The zero-day flaw in Flash Player that Adobe patched on Thursday targeted Microsoft Office users, according to security firm FireEye.
If your organisation is running Windows, Microsoft Office, and Flash Player, then Adobe’s Flash Player patch from last Thursday should be a top priority.
According to FireEye security researcher Genwei Jiang, Adobe rushed out a patch for Flash Player just four days after he reported that attackers were exploiting the bug (CVE-2016-4117).
Adobe said last week that it had received a report from FireEye that a zero-day bug for which it had no patch had been exploited in the wild, but besides disclosing that it could allow attackers to take control of a vulnerable system, it hadn’t it explained how the attack was deployed.
Adobe did however produce the patch quickly. Google offers vendors three months to patch any bug that it’s Project Zero team discovers before disclosing details about them.
FireEye’s Jiang has now detailed that the Flash exploit was embedded in a Microsoft Office document and that the attackers were targeting organisations that run Windows, Office and Flash.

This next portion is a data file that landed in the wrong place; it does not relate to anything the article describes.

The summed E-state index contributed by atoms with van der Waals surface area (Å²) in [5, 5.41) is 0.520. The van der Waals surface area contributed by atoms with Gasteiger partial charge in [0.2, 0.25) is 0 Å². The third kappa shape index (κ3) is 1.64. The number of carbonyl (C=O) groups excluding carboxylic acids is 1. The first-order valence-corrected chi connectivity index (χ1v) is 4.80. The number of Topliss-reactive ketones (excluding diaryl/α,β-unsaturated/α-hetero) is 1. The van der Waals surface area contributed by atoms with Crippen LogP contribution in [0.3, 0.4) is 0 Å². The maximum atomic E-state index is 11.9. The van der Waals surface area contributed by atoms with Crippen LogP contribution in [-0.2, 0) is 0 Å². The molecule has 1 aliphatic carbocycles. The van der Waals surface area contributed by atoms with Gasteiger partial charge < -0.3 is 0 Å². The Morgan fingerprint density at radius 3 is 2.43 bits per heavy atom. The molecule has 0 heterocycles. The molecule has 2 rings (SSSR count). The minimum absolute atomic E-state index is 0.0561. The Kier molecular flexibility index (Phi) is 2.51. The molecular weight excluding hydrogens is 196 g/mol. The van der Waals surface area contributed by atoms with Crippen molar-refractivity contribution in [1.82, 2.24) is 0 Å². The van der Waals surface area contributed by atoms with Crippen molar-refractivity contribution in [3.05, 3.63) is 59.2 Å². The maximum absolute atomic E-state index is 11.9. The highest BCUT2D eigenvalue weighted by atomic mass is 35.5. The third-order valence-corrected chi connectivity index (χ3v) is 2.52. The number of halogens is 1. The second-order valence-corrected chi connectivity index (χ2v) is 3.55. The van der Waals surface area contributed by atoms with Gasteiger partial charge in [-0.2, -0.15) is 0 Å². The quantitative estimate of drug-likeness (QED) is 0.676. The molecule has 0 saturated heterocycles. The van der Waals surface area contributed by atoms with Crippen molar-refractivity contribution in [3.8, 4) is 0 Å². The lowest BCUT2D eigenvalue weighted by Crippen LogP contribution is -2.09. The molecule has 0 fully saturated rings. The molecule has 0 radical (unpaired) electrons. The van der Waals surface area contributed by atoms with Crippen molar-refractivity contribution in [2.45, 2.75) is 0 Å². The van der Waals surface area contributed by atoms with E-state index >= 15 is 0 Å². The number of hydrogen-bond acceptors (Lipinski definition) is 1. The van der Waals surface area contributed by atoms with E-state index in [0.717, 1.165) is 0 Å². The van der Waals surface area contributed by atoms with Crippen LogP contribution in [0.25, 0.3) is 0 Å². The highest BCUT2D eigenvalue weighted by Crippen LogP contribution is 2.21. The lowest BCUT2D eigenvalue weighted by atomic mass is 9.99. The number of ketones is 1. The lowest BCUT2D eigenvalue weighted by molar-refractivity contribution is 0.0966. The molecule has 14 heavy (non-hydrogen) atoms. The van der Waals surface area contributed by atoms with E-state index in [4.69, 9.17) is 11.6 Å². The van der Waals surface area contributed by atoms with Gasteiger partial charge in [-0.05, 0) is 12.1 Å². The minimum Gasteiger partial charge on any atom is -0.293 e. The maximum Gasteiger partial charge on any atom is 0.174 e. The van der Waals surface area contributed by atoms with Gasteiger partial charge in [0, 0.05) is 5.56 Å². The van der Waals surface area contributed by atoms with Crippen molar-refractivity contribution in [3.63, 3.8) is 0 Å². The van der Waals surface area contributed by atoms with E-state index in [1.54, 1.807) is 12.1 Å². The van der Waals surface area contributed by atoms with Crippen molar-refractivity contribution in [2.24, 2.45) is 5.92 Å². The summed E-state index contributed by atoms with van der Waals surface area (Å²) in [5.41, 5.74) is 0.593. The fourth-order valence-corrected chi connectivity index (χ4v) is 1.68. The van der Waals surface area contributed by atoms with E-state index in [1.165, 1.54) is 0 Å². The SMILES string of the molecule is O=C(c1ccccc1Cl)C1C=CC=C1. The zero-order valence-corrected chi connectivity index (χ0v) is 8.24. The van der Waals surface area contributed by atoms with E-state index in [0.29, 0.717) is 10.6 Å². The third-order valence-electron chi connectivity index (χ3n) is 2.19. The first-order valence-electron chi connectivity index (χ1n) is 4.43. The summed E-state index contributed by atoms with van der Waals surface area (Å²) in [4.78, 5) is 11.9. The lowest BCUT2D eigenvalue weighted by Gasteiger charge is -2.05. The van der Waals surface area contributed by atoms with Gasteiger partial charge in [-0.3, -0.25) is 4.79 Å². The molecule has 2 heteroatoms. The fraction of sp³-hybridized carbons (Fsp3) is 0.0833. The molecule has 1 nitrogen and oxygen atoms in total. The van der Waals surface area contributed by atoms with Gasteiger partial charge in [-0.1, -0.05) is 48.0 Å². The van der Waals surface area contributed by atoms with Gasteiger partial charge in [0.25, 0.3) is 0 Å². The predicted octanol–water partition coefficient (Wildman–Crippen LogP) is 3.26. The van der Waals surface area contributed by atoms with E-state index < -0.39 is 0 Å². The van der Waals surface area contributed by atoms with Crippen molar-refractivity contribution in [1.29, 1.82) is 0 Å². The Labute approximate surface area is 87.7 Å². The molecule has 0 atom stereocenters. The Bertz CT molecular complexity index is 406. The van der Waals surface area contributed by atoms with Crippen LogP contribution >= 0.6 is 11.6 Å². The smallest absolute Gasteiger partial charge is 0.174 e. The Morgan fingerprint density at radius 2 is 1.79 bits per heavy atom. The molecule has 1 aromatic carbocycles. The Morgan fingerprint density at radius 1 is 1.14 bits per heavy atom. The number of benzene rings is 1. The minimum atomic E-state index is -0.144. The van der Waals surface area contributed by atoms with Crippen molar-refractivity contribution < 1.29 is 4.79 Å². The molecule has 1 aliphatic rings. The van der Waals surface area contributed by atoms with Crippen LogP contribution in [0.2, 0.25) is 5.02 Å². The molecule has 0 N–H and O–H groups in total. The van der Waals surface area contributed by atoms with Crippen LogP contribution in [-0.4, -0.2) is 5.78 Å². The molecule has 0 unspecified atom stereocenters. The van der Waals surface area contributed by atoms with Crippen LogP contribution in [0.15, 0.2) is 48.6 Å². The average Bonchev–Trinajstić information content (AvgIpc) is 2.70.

The attackers sent booby-trapped Office files to targets in the hope that the file would be opened, however since they had also hosted the document on their own server, it could arrive as a link. If the target opened the document or the link, the exploit would be downloaded and executed from the attacker’s server.
Even though the attack didn’t rely on a vulnerability in any of Microsoft’s Office products, Office was a conduit to the user since it is able to render Flash files.
Oddly, it seems the attackers narrowed their tools to targets that had recently updated Flash Player.
According to Jiang, if the user was running a version of Flash Player older than 18.104.22.168 — which was released before April — the malware would abort the operation. For any new version of Flash, the exploit would run embedded native shellcode and then download a second piece of malware that displays a fake document.
FireEye’s Jiang recommended that enterprise users could consider deploying Microsoft’s Enhanced Mitigation Experience Toolkit (EMET) to make it more difficult for attackers to exploit this vulnerability. Otherwise, as Adobe has already recommended, Flash users should install the latest version of Flash Player immediately.
The Flash Player bug reported by FireEye was the third zero-day exploit in as many months that was being used by attackers before Adobe could patch the flaw.
It came as Google aired a plan to demote Flash Player as the default media player plugin in Chrome for all but the 10 most popular sites that require Flash to display content by the end of the 2016.